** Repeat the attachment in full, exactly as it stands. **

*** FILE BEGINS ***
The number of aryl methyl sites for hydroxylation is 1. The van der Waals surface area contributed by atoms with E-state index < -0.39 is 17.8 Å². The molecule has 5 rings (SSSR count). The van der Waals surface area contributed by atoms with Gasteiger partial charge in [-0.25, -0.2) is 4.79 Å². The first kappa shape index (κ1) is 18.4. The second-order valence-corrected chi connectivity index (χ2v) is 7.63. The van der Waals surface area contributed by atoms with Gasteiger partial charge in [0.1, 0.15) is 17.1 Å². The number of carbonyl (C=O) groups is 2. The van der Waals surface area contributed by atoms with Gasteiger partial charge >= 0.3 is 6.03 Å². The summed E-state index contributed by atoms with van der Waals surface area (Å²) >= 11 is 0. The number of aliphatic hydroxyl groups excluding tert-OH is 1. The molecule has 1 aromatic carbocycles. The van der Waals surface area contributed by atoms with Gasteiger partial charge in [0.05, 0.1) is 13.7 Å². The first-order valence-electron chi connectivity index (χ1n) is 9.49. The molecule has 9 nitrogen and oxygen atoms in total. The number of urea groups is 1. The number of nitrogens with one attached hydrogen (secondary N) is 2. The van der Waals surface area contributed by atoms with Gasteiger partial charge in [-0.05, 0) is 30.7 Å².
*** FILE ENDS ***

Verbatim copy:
The number of aryl methyl sites for hydroxylation is 1. The van der Waals surface area contributed by atoms with E-state index < -0.39 is 17.8 Å². The molecule has 5 rings (SSSR count). The van der Waals surface area contributed by atoms with Gasteiger partial charge in [-0.25, -0.2) is 4.79 Å². The first kappa shape index (κ1) is 18.4. The second-order valence-corrected chi connectivity index (χ2v) is 7.63. The van der Waals surface area contributed by atoms with Gasteiger partial charge in [0.1, 0.15) is 17.1 Å². The number of carbonyl (C=O) groups is 2. The van der Waals surface area contributed by atoms with Gasteiger partial charge >= 0.3 is 6.03 Å². The summed E-state index contributed by atoms with van der Waals surface area (Å²) >= 11 is 0. The number of aliphatic hydroxyl groups excluding tert-OH is 1. The molecule has 1 aromatic carbocycles. The van der Waals surface area contributed by atoms with Gasteiger partial charge in [0.05, 0.1) is 13.7 Å². The first-order valence-electron chi connectivity index (χ1n) is 9.49. The molecule has 9 nitrogen and oxygen atoms in total. The number of urea groups is 1. The number of nitrogens with one attached hydrogen (secondary N) is 2. The van der Waals surface area contributed by atoms with Gasteiger partial charge in [-0.05, 0) is 30.7 Å².